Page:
Pew survey: Indians overwhelmingly think wives should ‘obey’ husbands

Pew Research Center surveyed 29,999 Indians for their views on gender roles in families and societies.

ByTanishka Sodhi
   bookmark_add
Pew survey: Indians overwhelmingly think wives should ‘obey’ husbands
Anis Wani
  • whatsapp
  • copy

Two-thirds of Indians “completely agree” that a wife must “always obey” her husband, and roughly one-third of adults feel childcare should be “primarily handled” by women.

These are some of the findings of a study by Pew Research Center on how Indians view gender roles in families and societies. The group surveyed 29,999 Indian adults in person between November 2019 and March 2020 across all states and union territories, except Manipur, Sikkim, Lakshadweep and the Andaman and Nicobar Islands. Additionally, fieldwork was not conducted in Kashmir “due to security concerns”.

The study found that most Indians believe that women and men make equally good political leaders – with more than one in 10 saying that women generally make “better political leaders” than men. But in domestic settings, those surveyed leaned towards men having more prominent roles than women.

Geography, to a large extent, influenced these attitudes. Those living in the southern states were more likely to have traditional attitudes towards familial responsibilities as compared to the Hindi belt – defined as 11 states and UTs including Jharkhand, Haryana, Madhya Pradesh, Delhi and Chhattisgarh.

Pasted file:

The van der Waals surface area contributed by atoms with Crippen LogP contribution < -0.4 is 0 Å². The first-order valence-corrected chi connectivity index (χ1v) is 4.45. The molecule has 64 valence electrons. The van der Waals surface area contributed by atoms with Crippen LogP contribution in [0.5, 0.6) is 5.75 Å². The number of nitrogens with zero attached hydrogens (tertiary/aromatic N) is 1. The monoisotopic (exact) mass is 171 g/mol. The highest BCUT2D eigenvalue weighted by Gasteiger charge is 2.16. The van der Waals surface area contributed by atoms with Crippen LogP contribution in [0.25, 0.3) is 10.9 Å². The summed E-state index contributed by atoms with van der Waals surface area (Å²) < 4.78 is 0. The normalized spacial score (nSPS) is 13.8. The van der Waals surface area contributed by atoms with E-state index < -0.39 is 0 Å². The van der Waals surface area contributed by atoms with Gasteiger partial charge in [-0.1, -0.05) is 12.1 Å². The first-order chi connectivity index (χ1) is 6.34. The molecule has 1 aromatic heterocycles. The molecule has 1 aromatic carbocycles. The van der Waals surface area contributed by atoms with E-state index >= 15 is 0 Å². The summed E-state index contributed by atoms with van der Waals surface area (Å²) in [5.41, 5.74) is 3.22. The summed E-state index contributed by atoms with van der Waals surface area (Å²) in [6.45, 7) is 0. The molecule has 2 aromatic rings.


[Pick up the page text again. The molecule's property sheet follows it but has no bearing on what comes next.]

For instance, respondents in Tamil Nadu were twice as likely to say men should earn money in a family as compared to those in Jharkhand (55 percent versus 24 percent). Fifty-seven percent of respondents in Tamil Nadu said women should care for children, as against 26 percent in Jharkhand. Yet Tamil Nadu’s respondents were least likely to say a wife must obey her husband.

Kerala and Telangana stood out as having less conservative views on gender than their neighbours – 19 percent of respondents in Kerala and 16 percent in Telangana said men should make financial decisions for a family as compared to 39 percent in Karnataka. Meanwhile, 81 percent of those in Karnataka and 60 percent in Andhra Pradesh said sons should be responsible for a parent’s last rites, as against 40 percent in Kerala.

While Uttar Pradesh was among the most conservative states, the national capital territory of Delhi was at the other end of the spectrum.

Religious influence

Across several aspects of family life, the report found the following pattern: that Muslims are the most likely, and Sikhs the least likely, to support traditional gender roles.

Nearly 74 percent of Muslims said sons should be primarily responsible for a parent’s last rites or rituals. This sentiment was echoed by 67 percent of Jains, 63 percent of Hindus, 46 percent of Buddhists, 44 percent of Christians, and 29 percent of Sikhs.

Similarly, 61 percent of Muslims surveyed said men in a family should be primarily responsible for earning money; as did 44 percent of Hindus, 34 percent of Christians, 31 percent of Jains, 22 percent of Buddhists, and 17 percent of Sikhs.